Cranberry Sauce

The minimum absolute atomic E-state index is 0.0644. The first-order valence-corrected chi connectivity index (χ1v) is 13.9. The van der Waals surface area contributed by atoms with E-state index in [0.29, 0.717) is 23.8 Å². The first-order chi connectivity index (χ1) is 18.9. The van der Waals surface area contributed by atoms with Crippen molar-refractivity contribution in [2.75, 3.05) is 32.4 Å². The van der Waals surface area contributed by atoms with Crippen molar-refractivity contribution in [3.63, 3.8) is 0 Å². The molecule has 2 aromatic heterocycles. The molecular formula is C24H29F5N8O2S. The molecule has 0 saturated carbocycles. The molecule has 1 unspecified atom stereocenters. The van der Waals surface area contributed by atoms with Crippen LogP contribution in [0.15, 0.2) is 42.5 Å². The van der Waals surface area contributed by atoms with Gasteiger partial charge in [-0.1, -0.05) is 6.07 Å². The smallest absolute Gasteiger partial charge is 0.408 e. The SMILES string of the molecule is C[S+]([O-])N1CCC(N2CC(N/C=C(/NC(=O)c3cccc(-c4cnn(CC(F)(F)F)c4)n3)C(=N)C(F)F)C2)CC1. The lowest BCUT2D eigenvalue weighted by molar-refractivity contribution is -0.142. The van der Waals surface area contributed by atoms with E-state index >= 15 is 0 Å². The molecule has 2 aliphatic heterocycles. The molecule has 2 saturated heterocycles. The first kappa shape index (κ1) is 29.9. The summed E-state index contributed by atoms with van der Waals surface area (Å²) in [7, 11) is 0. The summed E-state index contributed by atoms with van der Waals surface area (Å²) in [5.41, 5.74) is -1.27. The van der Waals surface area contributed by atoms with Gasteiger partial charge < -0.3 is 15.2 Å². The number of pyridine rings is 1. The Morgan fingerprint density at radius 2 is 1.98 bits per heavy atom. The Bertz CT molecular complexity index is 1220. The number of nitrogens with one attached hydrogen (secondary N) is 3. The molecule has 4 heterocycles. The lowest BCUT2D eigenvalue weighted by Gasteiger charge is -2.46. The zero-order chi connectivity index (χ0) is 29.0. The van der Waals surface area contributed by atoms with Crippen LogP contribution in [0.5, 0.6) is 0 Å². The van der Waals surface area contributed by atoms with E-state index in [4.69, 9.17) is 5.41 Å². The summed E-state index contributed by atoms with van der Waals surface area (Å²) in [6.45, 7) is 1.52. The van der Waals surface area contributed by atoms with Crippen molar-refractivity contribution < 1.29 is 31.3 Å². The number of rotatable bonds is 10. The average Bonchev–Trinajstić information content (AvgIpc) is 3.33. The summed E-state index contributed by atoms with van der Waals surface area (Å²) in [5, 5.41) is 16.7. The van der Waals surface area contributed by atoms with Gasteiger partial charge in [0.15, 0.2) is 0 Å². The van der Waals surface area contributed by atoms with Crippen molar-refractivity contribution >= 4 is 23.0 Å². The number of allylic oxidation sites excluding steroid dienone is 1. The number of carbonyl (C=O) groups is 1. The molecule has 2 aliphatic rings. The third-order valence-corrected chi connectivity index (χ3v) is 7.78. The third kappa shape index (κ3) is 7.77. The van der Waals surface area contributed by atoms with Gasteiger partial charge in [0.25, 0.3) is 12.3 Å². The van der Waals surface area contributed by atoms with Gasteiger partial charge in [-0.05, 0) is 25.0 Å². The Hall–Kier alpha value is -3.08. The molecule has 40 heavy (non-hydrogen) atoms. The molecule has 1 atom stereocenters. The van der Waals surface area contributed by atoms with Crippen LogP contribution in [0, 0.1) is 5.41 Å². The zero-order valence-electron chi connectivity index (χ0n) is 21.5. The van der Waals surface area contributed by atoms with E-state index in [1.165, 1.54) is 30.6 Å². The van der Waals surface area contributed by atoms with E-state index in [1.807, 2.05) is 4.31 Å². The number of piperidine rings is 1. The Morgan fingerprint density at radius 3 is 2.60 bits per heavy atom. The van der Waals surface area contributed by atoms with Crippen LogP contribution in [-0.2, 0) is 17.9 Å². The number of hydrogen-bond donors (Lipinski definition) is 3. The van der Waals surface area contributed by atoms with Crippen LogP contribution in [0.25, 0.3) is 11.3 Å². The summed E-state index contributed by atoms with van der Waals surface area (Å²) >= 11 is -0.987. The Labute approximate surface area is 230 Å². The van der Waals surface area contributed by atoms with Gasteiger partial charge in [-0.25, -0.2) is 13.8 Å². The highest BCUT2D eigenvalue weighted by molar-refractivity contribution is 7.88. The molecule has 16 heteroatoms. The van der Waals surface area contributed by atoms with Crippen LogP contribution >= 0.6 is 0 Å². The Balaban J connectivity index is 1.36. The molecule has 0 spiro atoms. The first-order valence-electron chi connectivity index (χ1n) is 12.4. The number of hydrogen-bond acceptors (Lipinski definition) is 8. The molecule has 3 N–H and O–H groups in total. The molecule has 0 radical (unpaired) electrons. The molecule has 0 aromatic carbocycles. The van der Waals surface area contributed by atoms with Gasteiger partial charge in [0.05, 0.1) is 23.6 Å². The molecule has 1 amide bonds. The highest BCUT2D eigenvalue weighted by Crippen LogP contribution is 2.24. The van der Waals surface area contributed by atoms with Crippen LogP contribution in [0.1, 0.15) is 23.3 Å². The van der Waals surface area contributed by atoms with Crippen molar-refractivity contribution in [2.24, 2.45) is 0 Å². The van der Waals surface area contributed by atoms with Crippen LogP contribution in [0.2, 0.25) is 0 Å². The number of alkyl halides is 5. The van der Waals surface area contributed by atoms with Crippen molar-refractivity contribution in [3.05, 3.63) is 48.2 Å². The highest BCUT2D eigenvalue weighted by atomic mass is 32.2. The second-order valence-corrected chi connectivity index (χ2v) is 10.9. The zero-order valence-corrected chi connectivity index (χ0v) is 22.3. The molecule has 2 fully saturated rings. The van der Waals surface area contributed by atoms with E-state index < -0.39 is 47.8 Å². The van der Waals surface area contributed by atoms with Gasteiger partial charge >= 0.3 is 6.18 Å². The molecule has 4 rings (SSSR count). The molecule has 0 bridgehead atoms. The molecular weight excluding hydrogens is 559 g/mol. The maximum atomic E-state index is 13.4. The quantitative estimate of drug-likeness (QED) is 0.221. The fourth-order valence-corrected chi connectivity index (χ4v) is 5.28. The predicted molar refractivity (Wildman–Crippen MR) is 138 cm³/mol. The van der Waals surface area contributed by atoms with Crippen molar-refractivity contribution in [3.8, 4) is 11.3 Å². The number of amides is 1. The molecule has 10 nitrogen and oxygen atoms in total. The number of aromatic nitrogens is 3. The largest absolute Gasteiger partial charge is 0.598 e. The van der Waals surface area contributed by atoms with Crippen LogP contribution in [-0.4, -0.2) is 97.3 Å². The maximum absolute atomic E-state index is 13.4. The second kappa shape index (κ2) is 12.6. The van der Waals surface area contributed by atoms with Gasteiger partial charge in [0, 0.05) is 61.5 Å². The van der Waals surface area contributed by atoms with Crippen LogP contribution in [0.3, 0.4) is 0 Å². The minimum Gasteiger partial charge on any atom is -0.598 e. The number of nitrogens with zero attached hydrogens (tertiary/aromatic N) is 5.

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For over thirty years my grandmother brought only one item to every holiday dinner that my mom hosted.  It was homemade cranberry sauce in an antique metal mold in the shape of a star.  After my grandmother died I took over this task and I still use the same mold for all my family’s holiday dinners.  There is nothing like making cranberry sauce from fresh cranberries.  What a difference from canned cranberry sauce! At first I had trouble getting the correct ratio of water to sugar to berries.  The sauce would either be runny or hard like a brick.  For me the right consistency is so that the sauce is jellied so that it stands up after coming out of the mold but it cuts like hard jelly and is a just a little harder to chew than jelly.  My recipe is for jellied cranberry sauce with the skins of the berries removed.  If you like whole berry sauce you can leave the skins in, and you will produce more than the three cups than this recipe produces. This is a very simple recipe that depends on the availability of fresh cranberries, which generally appear on store shelves in the fall. Ingredients: 6 cups fresh cranberries (I use two 12 ounce packages of Ocean Spray brand – see photo) 2 cups water 3 cups sugar Food mill or strainer – see instructions and photo Mold for finished sauce – optional It took me a while to get the amount of water and sugar just right.  Your sauce may be runny or too stiff like mine was.  Your berries may be fresher than mine and so cook times may vary (what is “simmer”, anyway?) so try this proportion and see how you make out.  Runny or solid, this will taste great! Rinse the berries in a strainer and pick out any big stems, stones or other debris.  These berries are a natural product and there will be some, but very little, debris.  Drain the berries well. Bring all the above ingredients to a boil in a sturdy uncovered pot and simmer everything on medium heat for about 15-20 minutes.  Start your timer clock as soon as the mixture starts a rolling boil.  Again, your cooking time will vary so just give it a try.  Take care not to hold all this at a very high heat.  Medium-low is good because it will keep the mixture simmering but not burn or scorch the pot. The berries will start to pop and leak out their juices which is what you want.  One of the signs of doneness is that the berries all pop.  The mixture will foam and then reduce, since the pot is uncovered.  It will also thicken a bit, letting you know that it is nearly done. Do not worry about the foam that appears in the pot.  Just stir it in and it will subside.  You don’t have to add a pat of butter like you do with my cooked strawberry jam recipe. I test for doneness by putting a spoonful of sauce in a cereal bowl and pop it in the freezer for 5 minutes to see if the sauce will run.  This is very unscientific, but this way I was able to come up with the approximate 15 minutes cooking time. When cooking is complete, it’s time to strain the sauce if you do not want the whole berries in the sauce.  You can pour all the sauce into a strainer and force the sauce through with the back of a spoon.  But the best way is to use a food mill.  I got mine from my grandmother along with the star mold.  You can get one for $20-$30 online and it is well worth it (see photo).  Turn the crank on the food mill to quickly force the sauce through the food mill’s strainer. Pour the finished sauce into a mold, or just a bowl, that will take the three cups of sauce you will have.  If you are keeping the whole berries you will have much more than three cups. Chill the mold for several hours – I make mine the night before to be sure the mold is well chilled and also because preparing holiday dinners can make for pandemonium and it’s nice to have this delicious side dish made ahead of time. At serving time, to release the mold just dip the outside of the mold in really hot water for about 10 seconds and then flip the mold onto the serving plate and tap!  The hot water will liquefy a fraction of an inch of the sauce adhering to the mold and make release easy.